[¶8] On May 29, 2014, the State filed an information against Ms. Mraz charging her with six counts of felony forgery for the alteration of credit card receipts and one count of misdemeanor theft, all relating to the transactions at Firewater Grill. On June 13, 2014, the State filed an amended information, which added a count of felony forgery. On March 2, 2015, following a seven-day trial, a jury returned a verdict finding Ms. Mraz guilty of all seven counts of felony forgery and the one count of misdemeanor theft. On June 5, 2015, the district court entered its judgment and sentence. The court sentenced Ms. Mraz to serve eighteen to thirty months in prison on each of the seven counts of felony forgery, to be served concurrently, and suspended those sentences in favor of three years of supervised probation. On the single count of misdemeanor theft, the court sentenced Ms. Mraz to serve thirty days in jail and suspended that sentence in favor of six months supervised probation, to be served concurrent to the probation for the forgery convictions. On July 2, 2015, Ms. Mraz filed her timely notice of appeal to this Court.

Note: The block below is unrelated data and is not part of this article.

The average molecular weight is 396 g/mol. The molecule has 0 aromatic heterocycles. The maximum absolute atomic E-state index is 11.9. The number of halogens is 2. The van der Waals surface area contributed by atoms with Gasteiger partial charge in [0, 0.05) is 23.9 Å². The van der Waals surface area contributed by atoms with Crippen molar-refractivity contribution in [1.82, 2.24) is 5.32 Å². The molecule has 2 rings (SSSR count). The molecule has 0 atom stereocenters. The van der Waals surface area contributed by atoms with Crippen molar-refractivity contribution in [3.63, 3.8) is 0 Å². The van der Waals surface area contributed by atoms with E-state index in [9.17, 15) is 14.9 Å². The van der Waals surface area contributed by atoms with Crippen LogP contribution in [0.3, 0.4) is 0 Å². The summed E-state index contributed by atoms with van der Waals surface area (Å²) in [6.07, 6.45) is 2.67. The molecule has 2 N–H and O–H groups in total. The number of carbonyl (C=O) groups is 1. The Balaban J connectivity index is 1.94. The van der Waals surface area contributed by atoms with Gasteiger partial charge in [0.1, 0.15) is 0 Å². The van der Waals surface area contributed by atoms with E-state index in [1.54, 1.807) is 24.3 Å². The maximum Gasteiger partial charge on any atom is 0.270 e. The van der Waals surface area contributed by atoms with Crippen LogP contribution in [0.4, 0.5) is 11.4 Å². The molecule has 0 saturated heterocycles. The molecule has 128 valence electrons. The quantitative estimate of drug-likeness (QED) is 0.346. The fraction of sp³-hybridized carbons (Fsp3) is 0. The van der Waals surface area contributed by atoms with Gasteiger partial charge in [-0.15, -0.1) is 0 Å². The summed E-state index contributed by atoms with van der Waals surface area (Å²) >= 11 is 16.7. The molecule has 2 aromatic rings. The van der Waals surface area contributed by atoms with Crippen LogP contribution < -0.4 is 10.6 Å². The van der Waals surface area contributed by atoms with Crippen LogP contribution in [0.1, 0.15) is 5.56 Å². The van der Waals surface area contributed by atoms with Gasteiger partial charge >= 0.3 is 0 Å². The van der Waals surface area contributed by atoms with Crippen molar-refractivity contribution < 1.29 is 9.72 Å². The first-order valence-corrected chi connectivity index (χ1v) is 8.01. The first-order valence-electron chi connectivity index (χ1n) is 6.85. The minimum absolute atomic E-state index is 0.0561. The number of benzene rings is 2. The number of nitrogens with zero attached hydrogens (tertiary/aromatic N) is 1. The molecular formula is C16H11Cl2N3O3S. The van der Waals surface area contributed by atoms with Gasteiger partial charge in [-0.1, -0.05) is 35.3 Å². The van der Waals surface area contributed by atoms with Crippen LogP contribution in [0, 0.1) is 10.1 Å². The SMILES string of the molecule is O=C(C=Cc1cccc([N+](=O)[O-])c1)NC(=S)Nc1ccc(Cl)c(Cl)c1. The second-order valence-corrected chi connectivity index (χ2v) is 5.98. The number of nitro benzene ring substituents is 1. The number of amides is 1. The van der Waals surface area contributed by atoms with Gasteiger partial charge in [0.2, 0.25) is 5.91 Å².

[¶9] Ms. Mraz presents her sufficiency of the evidence challenge as her final claim of error on appeal. Because our discussion of the evidence supporting Ms. Mraz's conviction may be helpful in our discussion of Ms. Mraz's other claims of errors, we will consider the sufficiency of the evidence claim first. We will then address Ms. Mraz's remaining claims of error in the order presented.

         A. Sufficiency of the Evidence

         1. Background

         [¶10] Because our consideration of Ms. Mraz's sufficiency of the evidence claim requires an understanding of how servers at the Firewater Grill handle transactions with the customers they serve, we will begin our discussion there. More particularly, the jury was provided with detailed testimony on the restaurant's system for processing, recording and tracking customer transactions, and we briefly summarize that background below.

         [¶11] The first piece of background information is the Firewater Grill's system for processing and tracking customer transactions. The Firewater Grill uses a point of sale computer program called Maitre 'D, which was also the system in use when Ms. Mraz worked as a server at Firewater Grill. Each server has a server ID, which is a specific number assigned to that server that allows the server to log into the system. The server uses his/her server ID to: sign into the system with a status that allows the server to wait on tables; open a table and assign the table to a server; to record the number of customers at a table; place and record orders for a table; generate a bill to give to a customer; process cash and credit/debit card payments by a customer; and finalize any transaction with a customer.